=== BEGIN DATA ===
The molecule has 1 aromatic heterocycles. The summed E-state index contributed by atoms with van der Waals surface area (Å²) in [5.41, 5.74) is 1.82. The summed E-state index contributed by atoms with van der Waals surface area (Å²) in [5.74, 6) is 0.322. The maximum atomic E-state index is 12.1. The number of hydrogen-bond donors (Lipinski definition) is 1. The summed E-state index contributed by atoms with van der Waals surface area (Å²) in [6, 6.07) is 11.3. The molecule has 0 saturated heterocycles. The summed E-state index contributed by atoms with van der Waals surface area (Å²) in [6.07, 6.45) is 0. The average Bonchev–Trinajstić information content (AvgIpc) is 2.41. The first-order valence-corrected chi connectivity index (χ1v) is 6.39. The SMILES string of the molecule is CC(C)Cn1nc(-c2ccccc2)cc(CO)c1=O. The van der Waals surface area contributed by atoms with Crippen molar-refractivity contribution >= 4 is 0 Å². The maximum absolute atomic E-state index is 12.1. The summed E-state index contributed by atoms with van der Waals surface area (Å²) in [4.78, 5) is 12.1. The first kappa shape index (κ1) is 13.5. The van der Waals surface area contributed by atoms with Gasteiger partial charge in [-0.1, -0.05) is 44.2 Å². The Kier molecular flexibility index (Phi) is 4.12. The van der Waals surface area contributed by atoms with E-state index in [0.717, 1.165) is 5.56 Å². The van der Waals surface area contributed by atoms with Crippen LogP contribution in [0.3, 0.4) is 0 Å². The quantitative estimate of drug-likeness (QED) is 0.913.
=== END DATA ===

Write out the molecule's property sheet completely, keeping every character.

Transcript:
The molecule has 1 aromatic heterocycles. The summed E-state index contributed by atoms with van der Waals surface area (Å²) in [5.41, 5.74) is 1.82. The summed E-state index contributed by atoms with van der Waals surface area (Å²) in [5.74, 6) is 0.322. The maximum atomic E-state index is 12.1. The number of hydrogen-bond donors (Lipinski definition) is 1. The summed E-state index contributed by atoms with van der Waals surface area (Å²) in [6, 6.07) is 11.3. The molecule has 0 saturated heterocycles. The summed E-state index contributed by atoms with van der Waals surface area (Å²) in [6.07, 6.45) is 0. The average Bonchev–Trinajstić information content (AvgIpc) is 2.41. The first-order valence-corrected chi connectivity index (χ1v) is 6.39. The SMILES string of the molecule is CC(C)Cn1nc(-c2ccccc2)cc(CO)c1=O. The van der Waals surface area contributed by atoms with Crippen molar-refractivity contribution >= 4 is 0 Å². The maximum absolute atomic E-state index is 12.1. The summed E-state index contributed by atoms with van der Waals surface area (Å²) in [4.78, 5) is 12.1. The first kappa shape index (κ1) is 13.5. The van der Waals surface area contributed by atoms with Gasteiger partial charge in [-0.1, -0.05) is 44.2 Å². The Kier molecular flexibility index (Phi) is 4.12. The van der Waals surface area contributed by atoms with E-state index in [0.717, 1.165) is 5.56 Å². The van der Waals surface area contributed by atoms with Crippen LogP contribution in [0.3, 0.4) is 0 Å². The quantitative estimate of drug-likeness (QED) is 0.913.